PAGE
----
Stars shine on

Nearly 20 years in, all the Mon­treal love-pop­pers are look­ing for is con­nec­tion.


singing more than she ever has on past records (a wel­come ad­di­tion)—and it also marked the first time the band handed a set of songs over to a pro­ducer, rather than co-pro­duc­ing.

“We’ve been a band for com­ing up on 20 years. I think it’s im­por­tant for us to be chal­lenged by some­one out­side our cir­cle. It’s like a fam­ily, right? You sort of fall into the same roles and regress,” says Mil­lan. “When there’s some­one else in the room, they de­mand more from you and you’re not al­lowed to fall into your same pat­terns.”

Pro­ducer Pe­ter Katis was the sound al­chemist of choice. “Pe­ter has this kind of mag­i­cal hand. He’s able to mas­sage a song into a place of un­be­liev­able depth with these very small move­ments,” Mil­lan says.

“I re­ally like the sad­der side of Stars,” says Katis. It’s an un­sur­pris­ing state­ment from the long­time In­ter­pol col­lab­o­ra­tor who also crafted a num­ber of records with The Na­tional, in­clud­ing High Vi­o­let. Katis adds he was given a lot of cre­ative room, some­times even looping a scrap of song un­til he built the perfect base.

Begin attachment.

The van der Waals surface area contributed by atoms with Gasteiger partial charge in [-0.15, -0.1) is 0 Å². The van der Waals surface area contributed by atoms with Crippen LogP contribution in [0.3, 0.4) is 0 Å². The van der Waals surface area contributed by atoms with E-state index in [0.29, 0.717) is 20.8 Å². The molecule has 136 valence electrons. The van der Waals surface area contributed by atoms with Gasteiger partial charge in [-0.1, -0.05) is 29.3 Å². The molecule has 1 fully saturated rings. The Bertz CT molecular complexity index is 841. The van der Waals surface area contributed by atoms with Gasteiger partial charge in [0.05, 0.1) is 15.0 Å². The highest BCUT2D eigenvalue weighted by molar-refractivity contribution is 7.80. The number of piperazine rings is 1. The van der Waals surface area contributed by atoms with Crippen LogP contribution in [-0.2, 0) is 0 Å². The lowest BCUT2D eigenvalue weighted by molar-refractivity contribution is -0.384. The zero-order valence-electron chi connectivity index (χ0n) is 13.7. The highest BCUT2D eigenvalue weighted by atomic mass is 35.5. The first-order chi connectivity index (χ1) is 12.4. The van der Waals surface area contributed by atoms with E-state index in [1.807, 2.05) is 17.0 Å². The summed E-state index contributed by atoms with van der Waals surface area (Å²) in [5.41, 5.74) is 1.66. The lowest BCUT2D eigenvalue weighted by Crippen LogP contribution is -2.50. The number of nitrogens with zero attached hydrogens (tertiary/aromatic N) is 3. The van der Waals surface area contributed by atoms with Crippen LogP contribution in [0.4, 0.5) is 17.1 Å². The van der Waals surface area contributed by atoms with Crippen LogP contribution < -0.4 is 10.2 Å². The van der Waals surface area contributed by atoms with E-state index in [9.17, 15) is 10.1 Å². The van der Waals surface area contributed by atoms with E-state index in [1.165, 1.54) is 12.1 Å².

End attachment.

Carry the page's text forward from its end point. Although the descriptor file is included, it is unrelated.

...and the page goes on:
“Some­times young bands are just harder to work with be­cause they’re less ad­ven­tur­ous. Some­times, bands can just care too much, while a band that’s been around for awhile [like Stars] has al­ready gone through all those emo­tions and all those things and they’re more open-minded,” he says of the year-long record­ing process.

“Our un­der­lin­ing mantra has always been about find­ing con­nec­tion—about how peo­ple con­nect and how they dis­con­nect—and I think with the process of be­com­ing older...we don’t re­ally have all the answers anymore,” Mil­lan says. “Mostly I just feel a sense of pride of the longevity of my friend­ships and the mu­sic with my band.”


Stars will visit Hal­i­fax for the first time in a cou­ple years.

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